Look for further help with your finances, and your mother’s
As attorney, you should make sure your mother’s money is kept separately from your own finances and keep accounts of how her money is spent.
You may wish to seek advice about your own financial situation, to explore whether you are entitled to help with meeting day-to-day living costs, for example through claiming a social security benefit yourself.
There are tips to help people save on energy costs on our website here.
Paying for care is a complex subject and you can contact the Age UK Advice Line or a local Age UK service to get advice about your mother’s individual circumstances.
Age UK also publishes information guides and factsheets about social care, available to download from our website. Go to www.ageuk.org.uk or call 0800 678 1602.
Ben Tyer: Guidance to local authorities specifically states that the purpose of a discretionary ‘disregard’ on a property is to safeguard people from the risk of homelessness
Ben Tyer, private client solicitor at GLP Solicitors, replies: If your mum has significant and ongoing healthcare needs (as opposed to social needs) she may be eligible for NHS continuing healthcare (NHS CHC) and, generally speaking, the NHS will pay her care home fees.
Unfortunately, there is a high threshold for NHS CHC which is irrespective of a diagnosis but it is worth considering.
The NHS has details of how it works here, and you will need to ask a GP, social worker, hospital nurse, district nurse, care home nurse or other health professional to start the assessment process.
If your mum is not eligible, then the value of her property will be included in her financial assessment for care home fees and will need to be sold eventually to pay for care once her cash funds run out unless a ‘disregard’ applies.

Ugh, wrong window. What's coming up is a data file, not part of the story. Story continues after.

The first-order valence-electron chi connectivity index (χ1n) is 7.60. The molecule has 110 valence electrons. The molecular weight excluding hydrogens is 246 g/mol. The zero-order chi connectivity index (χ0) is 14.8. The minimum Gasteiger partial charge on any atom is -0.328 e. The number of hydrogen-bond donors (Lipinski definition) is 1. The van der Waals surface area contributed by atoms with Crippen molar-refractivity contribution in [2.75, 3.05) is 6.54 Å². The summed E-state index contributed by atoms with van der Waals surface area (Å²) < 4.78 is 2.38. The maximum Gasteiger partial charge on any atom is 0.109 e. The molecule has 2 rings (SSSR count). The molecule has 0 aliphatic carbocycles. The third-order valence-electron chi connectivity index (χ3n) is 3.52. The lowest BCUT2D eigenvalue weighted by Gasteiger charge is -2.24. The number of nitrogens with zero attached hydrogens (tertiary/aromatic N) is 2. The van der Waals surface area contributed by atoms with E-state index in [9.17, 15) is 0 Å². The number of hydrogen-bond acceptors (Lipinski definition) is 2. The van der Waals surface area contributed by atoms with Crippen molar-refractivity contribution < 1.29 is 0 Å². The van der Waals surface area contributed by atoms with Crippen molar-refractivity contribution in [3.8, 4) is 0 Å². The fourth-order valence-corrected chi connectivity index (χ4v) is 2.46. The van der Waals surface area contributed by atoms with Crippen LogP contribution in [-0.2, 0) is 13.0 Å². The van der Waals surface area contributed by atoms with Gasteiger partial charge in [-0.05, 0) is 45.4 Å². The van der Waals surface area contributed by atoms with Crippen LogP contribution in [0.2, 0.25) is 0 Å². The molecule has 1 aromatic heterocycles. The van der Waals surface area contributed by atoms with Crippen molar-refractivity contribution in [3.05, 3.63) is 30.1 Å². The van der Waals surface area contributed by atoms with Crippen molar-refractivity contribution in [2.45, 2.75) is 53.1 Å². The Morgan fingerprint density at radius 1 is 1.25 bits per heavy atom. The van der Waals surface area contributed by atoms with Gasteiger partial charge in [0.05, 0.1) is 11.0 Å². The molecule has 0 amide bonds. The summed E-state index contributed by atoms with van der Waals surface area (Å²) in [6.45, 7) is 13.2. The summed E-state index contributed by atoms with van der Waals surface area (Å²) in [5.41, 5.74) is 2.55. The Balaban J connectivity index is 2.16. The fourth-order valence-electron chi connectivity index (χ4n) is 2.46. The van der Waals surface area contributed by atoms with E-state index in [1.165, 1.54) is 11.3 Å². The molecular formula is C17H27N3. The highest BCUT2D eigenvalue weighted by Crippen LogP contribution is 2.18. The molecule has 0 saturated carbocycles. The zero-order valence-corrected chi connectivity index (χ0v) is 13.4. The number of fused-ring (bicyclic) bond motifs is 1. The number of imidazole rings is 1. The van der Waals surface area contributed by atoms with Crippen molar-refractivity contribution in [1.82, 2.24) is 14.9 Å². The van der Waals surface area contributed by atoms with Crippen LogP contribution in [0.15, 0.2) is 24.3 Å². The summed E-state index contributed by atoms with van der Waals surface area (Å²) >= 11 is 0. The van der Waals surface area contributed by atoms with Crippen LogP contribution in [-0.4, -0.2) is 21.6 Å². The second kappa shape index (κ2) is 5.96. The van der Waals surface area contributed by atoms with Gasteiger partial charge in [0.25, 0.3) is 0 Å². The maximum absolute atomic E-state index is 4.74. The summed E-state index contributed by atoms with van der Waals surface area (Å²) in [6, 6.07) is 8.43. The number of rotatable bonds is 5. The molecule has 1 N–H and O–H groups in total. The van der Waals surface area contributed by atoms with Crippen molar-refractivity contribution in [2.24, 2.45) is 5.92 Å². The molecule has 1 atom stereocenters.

There can be an automatic disregard if a person who remains living in the property after the owner has gone into care is over 60 or suffering from an incapacity.
If you don’t qualify on those grounds, I would encourage you to ask your local authority to exercise its discretion to apply a disregard anyway, so your mum’s home will not need to be sold.
It is a high hurdle to overcome but they may apply it because it has become your sole home, or if you have given up or sold your own home to care for your mum, or there is a risk of you becoming homeless.
In fact, the guidance to local authorities specifically states that the purpose of this disregard is to safeguard people from the risk of homelessness.
Failing that, even if your mum’s cash funds are dissipated by Christmas then her home may not have to be sold immediately to pay for her care because of the deferred payment system.
This is where the costs of paying for care are delayed until a later date – on her death, for example – which at least gives you some breathing space.
It’s worth adding that only your mum’s share of the property would be taken into account.
Although you aren’t on the title deeds, if you paid the mortgage or funded an extension for example, you might have an interest in it, so not all of it will have to be used to pay the care home fees.
That wouldn’t prevent the property being sold to fund your mum’s care fees, but might leave you some funds to help you find another home eventually.
What help can you seek?
Age UK will offer assistance, as it explains above, writes This is Money.
The NHS webpage about claiming continuing healthcare points people to an organisation called Beacon, which gives free independent advice to applicants.
Beacon’s website is here and its number is 0345 548 0300.
In Beacon’s section about seeking an initial assessment for CHC, it says many health and social care professionals are trained and qualified to complete the checklist that starts the process.
But it adds: ‘Many professionals do not have a good understanding of the procedures or how to apply the checklist correctly.
‘Don’t be put off if your health professional thinks you are wasting your time. You have a right to a request a checklist assessment and you can request one directly from your local Clinical Commissioning Group (CCG) if you wish.’ You can search for your local CCG here.
A financial planner, Olivia Kennedy of Quilter, whose mum suffered from dementia, shares her story here and you might find this helpful.
She offers practical tips on what is available to dementia sufferers and their carers, and how to persevere and get the best assistance possible for them.